Pop-up stores have become an ubiquitous part of any shopping mall in Singapore. From international brands to local indie labels, everyone is in on the pop-up game. Never will you see pop-up stores devoid of visitors, which seem to have some magical crowd-drawing properties about them.
Maybe it's their spontaneous nature - the unpredictable possibility of them appearing one day and disappearing without a trace the next, that keep consumers interested.
The time is ripe for pop-up stores
The rise of internet shopping has been putting a major strain on brick and mortar stores.
Waltz into any shopping mall in Singapore and you will more often than not run into pop-up stores in the atrium or in one of the vacant shop spaces. This is the sobering reality of the current local retail environment.
As developers are witnessing the impending dearth of tenants in their properties, most are turning to short-term leasing to fill up the voids in their shopping malls, and that is where pop-up stores always comes in. What many do not realise, however, is the troublesome back-end processes pop-up store owners need to go through before they are unveiled to consumers.
Two startups have taken note of this issue, and want to become trustworthy middlemen that connect businesses to retail space owners.
The first startup in Singapore to recognise this growing trend is Invade. Founders Koh Cheng Guan and Kent Teo are billing it as Singapore's first real-time retail space booking system that allows businesses to rent and list their space efficiently in an online platform.
From their humble beginning that started out with the flea-market craze in 2010, they have since grown to invade (pun intended) retail spaces, with a clientele of about 38,000 retailers and 100 landlords, and helped to lease out over 800,000 square feet of pop-up and retail spaces in these 6 years.
Entrepreneurs, and even startups in need of a short or long term pop-up space can browse through the easy-to-view catalog of retail spaces available at Invade, and just as easily select and book the desired location.
The beauty of this system too is that the entire transaction of booking a space can be completed within minutes. As co-founder Koh Cheng Guan puts it in a statement to Singapore Business Review,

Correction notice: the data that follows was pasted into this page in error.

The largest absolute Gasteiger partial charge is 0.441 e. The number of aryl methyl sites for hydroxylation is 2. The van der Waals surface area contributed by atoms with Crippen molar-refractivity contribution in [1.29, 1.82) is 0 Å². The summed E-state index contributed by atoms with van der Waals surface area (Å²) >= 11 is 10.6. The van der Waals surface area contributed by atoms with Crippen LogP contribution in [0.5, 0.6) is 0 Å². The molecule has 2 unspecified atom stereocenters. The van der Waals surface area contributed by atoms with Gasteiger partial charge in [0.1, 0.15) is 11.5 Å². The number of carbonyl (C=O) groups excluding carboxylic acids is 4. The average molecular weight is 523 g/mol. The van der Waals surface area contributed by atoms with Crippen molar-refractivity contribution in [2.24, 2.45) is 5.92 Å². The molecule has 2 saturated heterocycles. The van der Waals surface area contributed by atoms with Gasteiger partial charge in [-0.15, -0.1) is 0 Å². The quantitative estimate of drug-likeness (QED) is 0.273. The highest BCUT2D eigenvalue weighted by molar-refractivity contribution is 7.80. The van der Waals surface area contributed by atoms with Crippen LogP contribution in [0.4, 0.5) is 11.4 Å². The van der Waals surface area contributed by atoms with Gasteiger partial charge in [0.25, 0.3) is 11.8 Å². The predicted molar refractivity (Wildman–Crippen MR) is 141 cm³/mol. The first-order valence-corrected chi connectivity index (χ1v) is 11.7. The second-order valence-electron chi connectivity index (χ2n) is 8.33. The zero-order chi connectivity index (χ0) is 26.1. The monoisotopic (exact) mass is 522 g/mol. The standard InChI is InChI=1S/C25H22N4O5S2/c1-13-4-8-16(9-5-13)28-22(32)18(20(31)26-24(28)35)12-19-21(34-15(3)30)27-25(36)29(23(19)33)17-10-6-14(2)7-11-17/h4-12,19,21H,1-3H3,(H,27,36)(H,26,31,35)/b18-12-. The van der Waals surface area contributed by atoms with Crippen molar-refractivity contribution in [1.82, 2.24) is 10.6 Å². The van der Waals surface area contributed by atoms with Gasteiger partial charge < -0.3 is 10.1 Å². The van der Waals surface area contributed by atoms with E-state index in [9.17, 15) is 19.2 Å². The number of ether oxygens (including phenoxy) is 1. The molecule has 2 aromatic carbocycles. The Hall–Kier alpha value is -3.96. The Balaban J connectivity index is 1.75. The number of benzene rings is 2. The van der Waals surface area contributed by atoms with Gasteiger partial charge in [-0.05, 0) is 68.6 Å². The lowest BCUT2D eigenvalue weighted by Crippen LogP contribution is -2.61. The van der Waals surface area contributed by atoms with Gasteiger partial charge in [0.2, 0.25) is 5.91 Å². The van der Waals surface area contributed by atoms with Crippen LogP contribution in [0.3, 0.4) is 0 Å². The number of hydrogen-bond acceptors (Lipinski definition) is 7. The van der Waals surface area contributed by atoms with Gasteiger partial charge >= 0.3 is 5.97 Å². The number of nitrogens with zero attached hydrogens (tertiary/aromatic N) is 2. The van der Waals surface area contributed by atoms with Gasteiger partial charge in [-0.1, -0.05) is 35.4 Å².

"The system simplifies the complicated and time consuming process of looking for a space by providing all the necessary information businesses need to know, saving valuable time and the hassle of going through numerous websites and calling various people,"
Co-founder Kent Teo is well-aware of the problems of the high volume of unoccupied, and under-utilised retail spaces in Singapore, and wants to solve this.
While Invade is helping people find appropriate spaces for their products and services, that's not to say that retail space owners are left out in the process.
Invade has made the process painless for retail space owners by providing an online platform that can be managed easily - from listing spaces for rent to viewing the many applications for each space, and finally, the collection of payments for successful applicants.
With locations in malls such as Orchard Gateway, Orchard Central, Esplanade, and I12 Katong, and even outdoor spaces such as Farmart, there is definitely something for all.
They haven't forgotten their roots though, which is what their other website Fleawhere is for. It is the largest flea market operator in Singapore, whom have been frequently organising flea markets throughout Singapore.
With locations that includes shopping malls, outdoor spaces, and even schools, they definitely proved that flea markets are far from dead, and what's more is that spaces for the flea markets are also available on Invade.co for anyone wanting to be a part of it.
The second startup in the middlemen game is PopUp Angels. Hailing from Hong Kong, it was only incepted in November 2015, but has since set up base in Singapore this year, to get into the thick of the pop-up store action. Co-founders Adrian Chan and Kit Chan wanted to find a way to simplify the cumbersome process of trying to find a space and the process of setting up and marketing of pop-up stores.
PopUp Angels aims to bridge the gap between seekers of retail space with its owners, with the co-founders themselves coming from a retail background, they are all too familiar with the hassle of anyone wanting to set up a temporary store.
Aiming at entrepreneurs and companies wanting to test new ideas, or simply wanting to open a temporary physical store for branding presence, they offer rental periods anywhere from a day to a year.
In Singapore where e-commerce is booming and shopping malls are increasingly devoid of tenants, having pop-up stores serves as a win-win situation for both small business owners and their landlords.
While shops have increasingly gone online, the same can be said of them going back into the physical space, as consumers would still like to check out products first hand.
A quick look through their listings shows the usual suspects of malls in Singapore. Potential seekers of these spaces can expect locations like malls in Bugis, Kallang, Orchard, Raffles Place, and outdoor locales like The Grandstand (among others) to be available.
Pop-ups are the future
Veteran pop-up store regular Naiise have, in the past 2 years, been a trailblazer for any local online retailer to look up to. They previously mentioned to us that sales conversion from pop-up stores is universally higher with the human traffic that passes by. This in turn creates brand awareness, which then helps to increase visitors (and transactions) at their online stores.
With these two free-to-set-up online platforms offering a viable one-stop solution for owners of retail spaces, and more developers increasingly moving towards having more short-term leasing options within their properties, it is not a far-fetched idea that soon, we may even have entire shopping malls dedicated to pop-up stores.